Clearwire Execs and Directors to Cash In On Merger


With minutes to spare before the filing deadline Tuesday evening, Clearwire filed a rash of Statement of Changes in Beneficial Ownership documents with the Securities and Exchange Commission.

All told, 18 Form 4s were filed, each indicating a Clearwire award of restricted stock units, or RSUs, to 12 of the 13 members of the company's board of directors, and to seven of its executives, including its CEO, Erik Prusch (also a board member), and its CFO, Hope Cochran.

The RSUs were granted on March 1. For the executives, they will begin vesting on March 1, 2014 over a period of four years. For the directors, except for CEO Prusch, the RSUs will become vested on March 1, 2014.

Of particular interest in the filings for the executives is footnote No. 2, which states: "In the event that the Company's pending merger with Sprint closes, at the effective time of the merger, these RSUs will be converted into a right to receive a cash payment upon vesting equal to the product of the merger consideration."

That footnote refers to the proposed merger with Sprint Nextel and the $2.97 a share that Clearwire's board voted to accept for giving full control of the company to Sprint.

Given the number of RSUs awarded, for which the recipients paid $0.00, the paydays could range from "quite a bit" for the executives, to "not too bad" for the directors.

Here's the breakdown:



RSU Award

Erik Prusch



Hope Cochran



John Saw



Don Stroberg

SVP Wholesale and Strategic Partnerships


Broady Hodder

SVP/General Counsel


Steve Ednie

Chief Accounting Officer


Dow Draper

SVP/GM of Retail


John Stanton

Executive Chairman of the Board of Directors


Jennifer Vogel



Theodore Schell



Kathleen Rae



Brian McAndrews



Dennis Hersch



Hossein Eslambolchi



Jose Collazo



Mufit Cinali



Bruce Chatterley



William Blessing



The only director not included in the Tuesday filings is Slade Gorton, the former U.S. senator from Washington state.

Whether or not the Sprint deal does close, the above-named will still get their RSUs. They just won't be able to convert them to a lump sum cash payout for the directors, or have them converted into what Clearwire calls a "Restricted Cash Account" for the executives.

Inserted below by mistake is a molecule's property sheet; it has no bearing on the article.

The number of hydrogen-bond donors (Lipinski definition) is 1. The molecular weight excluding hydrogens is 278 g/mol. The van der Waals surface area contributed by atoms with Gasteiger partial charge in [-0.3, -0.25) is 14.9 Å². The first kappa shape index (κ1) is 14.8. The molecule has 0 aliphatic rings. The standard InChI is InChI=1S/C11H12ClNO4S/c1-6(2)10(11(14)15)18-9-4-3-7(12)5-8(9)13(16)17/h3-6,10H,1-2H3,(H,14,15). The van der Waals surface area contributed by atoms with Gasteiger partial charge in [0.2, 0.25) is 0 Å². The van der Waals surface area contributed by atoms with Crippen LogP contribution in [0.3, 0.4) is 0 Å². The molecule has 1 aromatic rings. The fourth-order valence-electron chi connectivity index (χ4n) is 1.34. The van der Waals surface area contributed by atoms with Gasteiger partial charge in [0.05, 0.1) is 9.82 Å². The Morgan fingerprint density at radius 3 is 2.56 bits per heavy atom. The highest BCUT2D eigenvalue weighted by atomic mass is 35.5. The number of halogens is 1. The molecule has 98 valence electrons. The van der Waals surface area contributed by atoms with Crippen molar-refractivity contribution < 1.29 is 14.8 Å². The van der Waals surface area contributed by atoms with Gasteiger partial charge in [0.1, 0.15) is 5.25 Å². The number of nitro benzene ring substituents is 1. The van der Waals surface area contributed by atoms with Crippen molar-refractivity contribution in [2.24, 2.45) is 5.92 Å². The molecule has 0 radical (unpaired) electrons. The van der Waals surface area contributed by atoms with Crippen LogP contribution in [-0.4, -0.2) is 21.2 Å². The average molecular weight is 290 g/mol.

However, there is always the possibility of the merger not consummating. DISH Network put up one hurdle in the form of a counteroffer to Sprint's, one that would pay $3.30 a share for the company.

Another obstacle is dissatisfaction with the merger deal from some major Clearwire stockholders. Mount Kellett Capital Management, holder of a 7.3% share of Clearwire shares, and Crest Financial, with 8.3%, have already complained to the Federal Communications Commission about the proposal.

Crest also filed a lawsuit (link opens PDF) against Clearwire, Clearwire's board of directors, and Sprint, to stop the deal. It accused Sprint, which already had a controlling interest in Clearwire, of not allowing Clearwire to engage in a fair process of selling "either Clearwire or its assets for the benefit of all Clearwire stockholders." Instead, Sprint "launched a scheme to deliver unilateral control of Clearwire and its spectrum assets" to Sprint's buyer SoftBank "on the cheap, while extracting maximum benefit for itself."

But whether or not Clearwire's stockholders manage to thwart the takeover, even DISH's notoriously tenacious chairman, Charlie Ergen, admitted that his company taking control of Clearwire was not likely to happen. "The deck is stacked against us," he told a group gathered at an AllThingsD conference last month.

That could mean some big payouts are coming up for Clearwire's executives and directors, something they could not have envisioned a year ago when the company threatened to default on a $237 million interest payment on its $4 billion in debt.

But that was another Clearwire era.

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